In combination with the valuation provided in my first article on COT, the calculations above make me comfortable with my $10 price target so I am not changing it at this time. However, I do believe my original timeline of 6-9 months was too aggressive. The $10 price target is 31.6% above my initial $7.60 suggested buy and 24.1% above the current $8.06 price.
However, I do not suggest that investors commit new cash to COT at this time except in very select circumstances. Until there are more and better signs of progress toward a turnaround, the stock remains too risky for me to recommend it other than as a small speculative position.
Currently, two Wall Street analysts rate COT a Buy, six rate it a Hold and zero rate it a Sell. That is about the same as when I wrote my first article on COT in October, except a few more firms have since initiated coverage. The consensus price target is now $10.33. At the time I posted my $10 price target, most analyst price targets were in the $11-$13 range so the consensus price target was higher than it is now. So far, we're all wrong.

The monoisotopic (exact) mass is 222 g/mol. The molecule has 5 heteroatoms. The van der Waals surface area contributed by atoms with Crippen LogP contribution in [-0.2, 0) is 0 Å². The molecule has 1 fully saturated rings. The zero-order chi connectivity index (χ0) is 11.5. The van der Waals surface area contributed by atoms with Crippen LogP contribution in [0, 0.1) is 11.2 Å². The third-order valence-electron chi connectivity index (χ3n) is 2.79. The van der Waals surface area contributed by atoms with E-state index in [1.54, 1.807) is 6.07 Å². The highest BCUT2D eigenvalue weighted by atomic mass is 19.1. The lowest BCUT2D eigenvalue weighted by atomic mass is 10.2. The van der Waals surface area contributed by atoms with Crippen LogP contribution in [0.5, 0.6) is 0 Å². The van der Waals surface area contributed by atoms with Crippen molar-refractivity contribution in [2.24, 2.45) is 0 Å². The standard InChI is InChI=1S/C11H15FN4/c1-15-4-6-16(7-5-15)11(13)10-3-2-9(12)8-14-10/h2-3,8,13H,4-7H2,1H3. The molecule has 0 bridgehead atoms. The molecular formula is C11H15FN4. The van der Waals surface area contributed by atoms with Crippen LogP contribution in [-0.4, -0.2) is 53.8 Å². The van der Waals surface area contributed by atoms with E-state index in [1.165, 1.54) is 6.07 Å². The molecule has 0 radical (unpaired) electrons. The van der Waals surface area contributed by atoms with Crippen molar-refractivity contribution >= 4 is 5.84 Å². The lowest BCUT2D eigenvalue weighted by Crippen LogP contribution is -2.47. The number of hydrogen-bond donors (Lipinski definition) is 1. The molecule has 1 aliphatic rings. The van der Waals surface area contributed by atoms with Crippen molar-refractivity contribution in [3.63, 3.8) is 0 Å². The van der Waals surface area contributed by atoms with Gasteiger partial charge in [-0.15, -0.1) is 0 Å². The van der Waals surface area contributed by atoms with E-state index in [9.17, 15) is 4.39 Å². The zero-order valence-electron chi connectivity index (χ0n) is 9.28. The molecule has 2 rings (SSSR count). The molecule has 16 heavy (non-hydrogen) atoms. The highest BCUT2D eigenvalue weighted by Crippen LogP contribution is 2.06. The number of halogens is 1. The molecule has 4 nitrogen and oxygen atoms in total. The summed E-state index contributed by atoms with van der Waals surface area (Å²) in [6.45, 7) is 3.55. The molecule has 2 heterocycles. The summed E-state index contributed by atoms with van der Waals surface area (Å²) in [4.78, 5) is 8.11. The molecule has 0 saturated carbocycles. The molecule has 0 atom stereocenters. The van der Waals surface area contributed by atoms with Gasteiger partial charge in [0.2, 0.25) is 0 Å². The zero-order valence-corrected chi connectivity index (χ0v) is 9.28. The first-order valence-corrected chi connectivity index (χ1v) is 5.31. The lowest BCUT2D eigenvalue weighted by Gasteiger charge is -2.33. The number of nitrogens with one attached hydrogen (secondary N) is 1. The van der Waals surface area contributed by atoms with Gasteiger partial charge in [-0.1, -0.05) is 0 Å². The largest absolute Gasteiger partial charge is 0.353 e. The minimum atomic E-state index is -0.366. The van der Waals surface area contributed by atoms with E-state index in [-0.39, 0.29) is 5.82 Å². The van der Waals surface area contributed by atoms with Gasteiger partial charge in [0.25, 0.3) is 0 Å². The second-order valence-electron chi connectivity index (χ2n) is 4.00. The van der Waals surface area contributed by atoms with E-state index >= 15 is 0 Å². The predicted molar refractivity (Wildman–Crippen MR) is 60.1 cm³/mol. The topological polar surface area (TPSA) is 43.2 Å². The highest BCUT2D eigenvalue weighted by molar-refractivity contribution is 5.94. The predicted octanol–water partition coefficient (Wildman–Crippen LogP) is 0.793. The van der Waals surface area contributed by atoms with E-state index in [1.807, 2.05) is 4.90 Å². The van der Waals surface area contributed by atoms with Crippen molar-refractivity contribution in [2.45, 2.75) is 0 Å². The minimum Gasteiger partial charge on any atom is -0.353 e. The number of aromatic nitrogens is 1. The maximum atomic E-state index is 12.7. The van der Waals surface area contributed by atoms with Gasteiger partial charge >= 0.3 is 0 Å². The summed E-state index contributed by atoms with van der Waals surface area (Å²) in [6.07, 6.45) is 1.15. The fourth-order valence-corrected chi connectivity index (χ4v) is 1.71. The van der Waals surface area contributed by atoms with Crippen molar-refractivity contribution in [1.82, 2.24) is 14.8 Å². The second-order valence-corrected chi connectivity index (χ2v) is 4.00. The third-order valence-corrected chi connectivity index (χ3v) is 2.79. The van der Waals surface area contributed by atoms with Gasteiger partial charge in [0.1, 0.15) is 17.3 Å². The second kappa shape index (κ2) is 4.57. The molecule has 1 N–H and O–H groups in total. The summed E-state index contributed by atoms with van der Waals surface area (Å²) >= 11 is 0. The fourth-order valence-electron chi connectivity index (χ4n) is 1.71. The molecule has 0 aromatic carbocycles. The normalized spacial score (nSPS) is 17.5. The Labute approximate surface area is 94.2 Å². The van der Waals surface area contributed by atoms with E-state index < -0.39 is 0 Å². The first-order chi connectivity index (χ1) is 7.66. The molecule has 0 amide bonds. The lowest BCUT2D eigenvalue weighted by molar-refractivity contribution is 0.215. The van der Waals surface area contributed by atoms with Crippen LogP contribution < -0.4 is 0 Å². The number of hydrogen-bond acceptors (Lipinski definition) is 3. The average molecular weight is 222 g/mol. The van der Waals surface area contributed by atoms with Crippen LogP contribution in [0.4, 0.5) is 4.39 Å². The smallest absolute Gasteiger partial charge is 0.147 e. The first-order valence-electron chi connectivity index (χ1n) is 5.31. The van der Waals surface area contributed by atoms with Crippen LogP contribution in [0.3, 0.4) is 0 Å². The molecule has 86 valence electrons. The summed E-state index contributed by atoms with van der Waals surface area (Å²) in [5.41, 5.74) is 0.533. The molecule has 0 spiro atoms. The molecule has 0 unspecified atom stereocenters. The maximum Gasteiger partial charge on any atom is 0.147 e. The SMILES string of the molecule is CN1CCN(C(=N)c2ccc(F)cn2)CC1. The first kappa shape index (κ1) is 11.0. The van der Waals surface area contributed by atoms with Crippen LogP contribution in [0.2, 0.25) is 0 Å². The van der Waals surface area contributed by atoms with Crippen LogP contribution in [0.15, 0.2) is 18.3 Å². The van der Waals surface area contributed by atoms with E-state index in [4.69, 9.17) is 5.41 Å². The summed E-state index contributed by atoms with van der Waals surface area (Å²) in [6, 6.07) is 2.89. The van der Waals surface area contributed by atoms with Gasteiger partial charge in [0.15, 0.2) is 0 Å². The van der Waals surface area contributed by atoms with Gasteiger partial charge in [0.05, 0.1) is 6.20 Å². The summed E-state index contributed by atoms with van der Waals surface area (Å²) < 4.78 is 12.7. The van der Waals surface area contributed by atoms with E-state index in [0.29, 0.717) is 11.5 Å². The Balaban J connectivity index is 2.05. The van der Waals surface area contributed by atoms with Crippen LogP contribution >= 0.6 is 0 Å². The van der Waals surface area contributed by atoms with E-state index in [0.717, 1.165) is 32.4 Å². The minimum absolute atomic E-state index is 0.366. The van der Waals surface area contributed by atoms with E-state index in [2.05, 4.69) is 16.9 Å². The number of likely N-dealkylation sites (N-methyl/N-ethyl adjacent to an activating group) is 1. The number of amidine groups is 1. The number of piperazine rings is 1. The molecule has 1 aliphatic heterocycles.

Again, I do not recommend that investors put new money into COT based on speculation about a possible buyout or a speedy turnaround. However, I still believe there is long-term value potential in COT, but only as a small speculative position. As such, my current plan is to continue holding my COT shares and I think other investors are justified in doing so, as long as we understand the risks and don't expect too much too soon.
This article is spun off from my 2013 Performance & 2014 Updates article, which supplements my company-specific update articles like this one. For more in-depth coverage of COT and its industry, perhaps consider reading my article Cott Corporation: Juicy Turnaround Story.
I researched and wrote this article 1/12-1/18. Thank you for reading.
Additional disclosure: I may buy additional COT shares at any time.